I recently came across a foreword to a critical work about crime fiction which digressed into some pure speculation about romance readers. This foreword, by Professor Frances Washburn, asked
What is specific [...] about crime fiction that appeals to readers? Berthold Brecht, German dramatist and poet, wrote, "The crime novel is about logical thought and demands such logical thought from the reader. It is close to the crossword puzzle in that respect." And further, why is it that romance fiction still surpasses crime fiction in popularity, if only marginally?
I would contend that these two genres appeal to readers with differing psychological profiles, and while I have no evidence to support this assertion, it seems to me that romance readers seek fiction that is comforting, that allows them to believe familiar and timeless philosophies: that true love exists, that finding the perfect mate is possible, and that there is a happily ever after ending, if only between the covers of romance novels. Likely, these readers also believe, or want to believe, that everyone has a personal protective angel and that fairies could be real. Crime novel readers may be drawn to puzzle solving, which every murder mystery certainly is, unafraid to view the ultimate crime in gory detail, even if only between the pages of crime novels. Neither reader is superior or inferior, merely reading with different needs and different perspectives. (x, emphasis added)
There's so much to quibble with, question and dispute here: it ignores the fact that there are many readers who move between the two genres, that "cosy" mysteries may be comforting and may be chosen because they don't depict gore and that the philosophies listed are not "timeless". If romance readers believe in fairies, what about readers of fantasy? Does the juxtaposition of fairies and angels have implications for certain religious beliefs?
[Tweet from the Crime Writers' Association saying they're "pleased to announce that all Romantic Novelists' Association members are now welcome at our chapter meetings, in the spirit of cross-pollination!" (22 April 2019)]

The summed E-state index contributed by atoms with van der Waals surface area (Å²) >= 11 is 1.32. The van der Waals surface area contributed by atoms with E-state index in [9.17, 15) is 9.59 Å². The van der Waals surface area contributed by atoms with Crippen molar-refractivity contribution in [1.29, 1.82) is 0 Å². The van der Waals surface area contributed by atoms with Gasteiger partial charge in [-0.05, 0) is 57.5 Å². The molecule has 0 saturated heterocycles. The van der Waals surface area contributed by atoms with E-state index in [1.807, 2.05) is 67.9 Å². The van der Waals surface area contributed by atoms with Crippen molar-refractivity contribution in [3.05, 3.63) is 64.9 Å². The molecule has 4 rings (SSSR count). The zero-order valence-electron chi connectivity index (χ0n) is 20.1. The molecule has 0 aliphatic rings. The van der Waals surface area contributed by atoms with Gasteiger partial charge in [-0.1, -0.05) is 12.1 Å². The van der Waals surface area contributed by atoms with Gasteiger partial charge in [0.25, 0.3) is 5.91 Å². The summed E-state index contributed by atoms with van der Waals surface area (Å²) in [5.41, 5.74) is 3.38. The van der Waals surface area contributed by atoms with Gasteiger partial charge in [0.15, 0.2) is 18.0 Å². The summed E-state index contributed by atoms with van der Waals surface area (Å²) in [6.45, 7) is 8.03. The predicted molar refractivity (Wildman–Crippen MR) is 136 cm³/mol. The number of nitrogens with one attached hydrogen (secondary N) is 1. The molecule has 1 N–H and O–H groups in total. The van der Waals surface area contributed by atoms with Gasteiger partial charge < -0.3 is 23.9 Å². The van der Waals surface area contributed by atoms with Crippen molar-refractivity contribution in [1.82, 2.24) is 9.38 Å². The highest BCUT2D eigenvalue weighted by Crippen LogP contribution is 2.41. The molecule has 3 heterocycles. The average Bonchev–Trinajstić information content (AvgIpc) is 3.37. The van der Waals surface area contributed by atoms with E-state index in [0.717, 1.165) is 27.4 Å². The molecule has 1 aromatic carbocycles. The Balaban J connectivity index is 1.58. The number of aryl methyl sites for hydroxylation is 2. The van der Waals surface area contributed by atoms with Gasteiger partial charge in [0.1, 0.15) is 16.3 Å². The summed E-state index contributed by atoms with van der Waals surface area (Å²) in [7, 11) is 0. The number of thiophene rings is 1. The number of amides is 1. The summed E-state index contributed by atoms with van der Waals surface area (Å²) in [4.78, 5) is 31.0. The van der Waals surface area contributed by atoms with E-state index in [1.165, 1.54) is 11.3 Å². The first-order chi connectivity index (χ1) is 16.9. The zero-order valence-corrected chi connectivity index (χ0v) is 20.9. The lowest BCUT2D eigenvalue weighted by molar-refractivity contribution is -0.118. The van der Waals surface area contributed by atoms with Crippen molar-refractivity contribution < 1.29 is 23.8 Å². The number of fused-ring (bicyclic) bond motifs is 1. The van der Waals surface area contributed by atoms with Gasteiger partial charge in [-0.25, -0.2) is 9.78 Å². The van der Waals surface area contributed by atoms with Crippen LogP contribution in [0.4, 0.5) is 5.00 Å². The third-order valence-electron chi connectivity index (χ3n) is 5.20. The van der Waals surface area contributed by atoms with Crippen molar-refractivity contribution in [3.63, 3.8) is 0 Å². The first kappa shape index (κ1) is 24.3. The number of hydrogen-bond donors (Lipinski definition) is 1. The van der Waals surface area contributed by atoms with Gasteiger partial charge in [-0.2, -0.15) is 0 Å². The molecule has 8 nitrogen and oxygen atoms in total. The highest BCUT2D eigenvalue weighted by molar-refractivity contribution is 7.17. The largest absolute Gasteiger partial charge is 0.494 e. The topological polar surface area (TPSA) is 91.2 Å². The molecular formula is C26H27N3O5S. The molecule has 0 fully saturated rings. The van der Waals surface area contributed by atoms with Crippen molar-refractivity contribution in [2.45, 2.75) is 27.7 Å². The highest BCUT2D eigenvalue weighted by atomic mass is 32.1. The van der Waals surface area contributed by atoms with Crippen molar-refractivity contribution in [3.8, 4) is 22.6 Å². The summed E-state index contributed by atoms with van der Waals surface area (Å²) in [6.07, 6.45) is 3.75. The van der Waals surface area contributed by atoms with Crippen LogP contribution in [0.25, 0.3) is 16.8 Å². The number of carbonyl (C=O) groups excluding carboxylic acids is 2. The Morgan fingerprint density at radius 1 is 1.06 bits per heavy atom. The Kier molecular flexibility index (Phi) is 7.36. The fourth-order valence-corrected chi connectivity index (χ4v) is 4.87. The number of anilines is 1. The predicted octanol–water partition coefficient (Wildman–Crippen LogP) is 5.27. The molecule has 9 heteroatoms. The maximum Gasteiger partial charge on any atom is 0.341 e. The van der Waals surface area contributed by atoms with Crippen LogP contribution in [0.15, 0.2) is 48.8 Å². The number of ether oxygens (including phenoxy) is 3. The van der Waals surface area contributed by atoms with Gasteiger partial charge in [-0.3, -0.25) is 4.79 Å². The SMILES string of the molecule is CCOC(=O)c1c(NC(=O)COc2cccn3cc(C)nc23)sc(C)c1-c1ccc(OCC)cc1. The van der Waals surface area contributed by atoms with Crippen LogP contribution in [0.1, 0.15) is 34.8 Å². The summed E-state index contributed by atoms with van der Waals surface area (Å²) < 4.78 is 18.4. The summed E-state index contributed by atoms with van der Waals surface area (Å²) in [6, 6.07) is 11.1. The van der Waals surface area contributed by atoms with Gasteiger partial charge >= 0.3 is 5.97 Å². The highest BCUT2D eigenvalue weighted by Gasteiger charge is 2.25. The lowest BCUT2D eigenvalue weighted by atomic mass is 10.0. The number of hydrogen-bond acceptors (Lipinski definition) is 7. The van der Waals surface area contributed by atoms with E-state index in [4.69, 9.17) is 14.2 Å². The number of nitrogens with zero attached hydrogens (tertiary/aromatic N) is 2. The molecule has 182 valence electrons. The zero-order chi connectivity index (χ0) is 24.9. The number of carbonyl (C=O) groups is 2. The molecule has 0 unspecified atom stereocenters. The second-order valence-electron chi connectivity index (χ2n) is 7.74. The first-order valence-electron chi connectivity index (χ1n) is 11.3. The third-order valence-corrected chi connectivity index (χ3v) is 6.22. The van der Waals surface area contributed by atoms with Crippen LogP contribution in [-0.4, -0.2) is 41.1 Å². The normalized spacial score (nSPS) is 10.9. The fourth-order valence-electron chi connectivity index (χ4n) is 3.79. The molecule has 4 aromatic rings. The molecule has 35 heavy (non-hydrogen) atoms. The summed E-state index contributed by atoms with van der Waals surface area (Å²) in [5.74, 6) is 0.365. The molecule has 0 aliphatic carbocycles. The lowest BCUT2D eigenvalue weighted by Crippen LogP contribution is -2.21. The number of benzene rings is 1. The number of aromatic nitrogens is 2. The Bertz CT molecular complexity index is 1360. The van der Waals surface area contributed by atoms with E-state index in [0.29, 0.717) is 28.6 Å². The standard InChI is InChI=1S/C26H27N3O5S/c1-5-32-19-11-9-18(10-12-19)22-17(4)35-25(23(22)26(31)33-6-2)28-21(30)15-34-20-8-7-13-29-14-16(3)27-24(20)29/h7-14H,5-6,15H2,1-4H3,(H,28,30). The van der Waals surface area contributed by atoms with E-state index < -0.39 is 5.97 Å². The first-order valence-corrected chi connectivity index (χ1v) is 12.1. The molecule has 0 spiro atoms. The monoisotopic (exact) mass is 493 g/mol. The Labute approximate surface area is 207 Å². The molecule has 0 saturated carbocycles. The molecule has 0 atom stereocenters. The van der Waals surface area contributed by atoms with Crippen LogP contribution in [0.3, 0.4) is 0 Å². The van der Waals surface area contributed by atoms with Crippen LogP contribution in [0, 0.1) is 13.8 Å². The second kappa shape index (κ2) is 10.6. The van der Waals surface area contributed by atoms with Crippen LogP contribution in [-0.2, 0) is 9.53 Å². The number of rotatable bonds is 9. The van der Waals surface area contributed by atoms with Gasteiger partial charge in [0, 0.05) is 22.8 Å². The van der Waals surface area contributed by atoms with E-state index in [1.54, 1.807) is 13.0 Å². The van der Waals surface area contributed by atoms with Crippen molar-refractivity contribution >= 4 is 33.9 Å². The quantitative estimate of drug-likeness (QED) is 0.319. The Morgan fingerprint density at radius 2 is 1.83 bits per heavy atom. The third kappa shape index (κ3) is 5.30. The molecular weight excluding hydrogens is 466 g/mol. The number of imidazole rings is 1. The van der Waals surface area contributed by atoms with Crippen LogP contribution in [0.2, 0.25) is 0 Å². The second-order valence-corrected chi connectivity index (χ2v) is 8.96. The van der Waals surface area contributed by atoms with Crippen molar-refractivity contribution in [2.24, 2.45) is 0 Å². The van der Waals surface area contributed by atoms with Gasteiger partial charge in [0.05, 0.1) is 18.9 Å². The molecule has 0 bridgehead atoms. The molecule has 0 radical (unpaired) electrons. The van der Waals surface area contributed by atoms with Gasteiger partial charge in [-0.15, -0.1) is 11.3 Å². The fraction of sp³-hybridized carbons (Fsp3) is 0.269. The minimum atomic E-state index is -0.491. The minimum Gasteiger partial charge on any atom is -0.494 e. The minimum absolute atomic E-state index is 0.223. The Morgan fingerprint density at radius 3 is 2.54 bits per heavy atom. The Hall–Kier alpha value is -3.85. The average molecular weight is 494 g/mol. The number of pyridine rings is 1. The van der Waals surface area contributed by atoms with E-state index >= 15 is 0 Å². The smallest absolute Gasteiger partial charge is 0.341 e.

I wouldn't deny, though, that there are certain core beliefs present in these two genres, that they appear to differ from each other, and that they probably evoke (or aim to evoke) different responses in their readers. Jennifer Crusie has argued that
the romance novel is based on the idea of an innate emotional justice in the universe, that the way the world works is that good people are rewarded and bad people are punished. The mystery genre is based on the same assumption, only there it’s a moral justice, a sense of fair play in human legal interaction: because the good guys risk and struggle, the murderers get punished and good triumphs in a safe world.
David Carter and Millicent Weber also touch briefly on romance and compare it to crime fiction, but in their case the analysis is very firmly founded on facts:
For genre fiction, romance - by far the largest of the generic categories, with 1766 titles published in 2013-2017 - is dominated unsurprisingly by HarperCollins's Harlequin and related imprints, responsible on their own for forty-eight per cent of romance titles in the period surveyed (for further analysis of genre publishing see Driscoll et al. 2018). In terms of market share, this figure is in fact a decline from the sixty-four per cent recorded for the period 2010-2013, indicating the recent commitment of other major players to the expanding romance market, not least through digital imprints such as PRH's Destiny Romance. HarperCollins, PRH [Penguin Random House], Pan Macmillan and Hachette between them cover sixty-one percent of new romance titles, and the vast majority of the remainder are self-published. By contrast, a much larger number of independents figure in crime publishing, which overall recorded 574 titles for the period. The prominence of these independents testifies to crime's higher cultural standing among genre forms and its generic investment in local settings. The multinationals, including Simon & Schuster, produced only seventeen per cent of crime titles in the period surveyed, while a group of local independents produced 22 per cent.
In sum, local independents are comparatively far more visible in literary and crime fiction publishing than in romance, thriller/adventure and fantasy. Medium-sized firms are substantially represented, but the multinationals dominate in both literary and genre fiction, that is, in both the more profitable and the more prestigious forms of publishing. (351)
Carter, David and Millicent Weber. "Fiction Publishing in Australia, 2013-2017". Publishing and Culture, ed. Dallas John Baker, Donna Lee Brien and Jen Webb. Newcastle upon Tyne: Cambridge Scholars, 2019. 341-58.
Crusie, Jennifer. "I Know What It Is When I Read It: Defining the Romance Genre".
Driscoll, Beth, Lisa Fletcher, Kim Wilkins and David Carter, 2018. "The Publishing Ecosystems of Contemporary Australian Genre Fiction". Creative Industries Journal 11.2: 203-21.
Washburn, Frances. "Foreword". Native American Mystery Writing: Indigenous Investigations, Mary Stoecklein. Lanham, Maryland: Lexington, 2019. ix-xi.
With thanks to Vassilikí Véros for drawing my attention to the timely Crime Writers' Association tweet.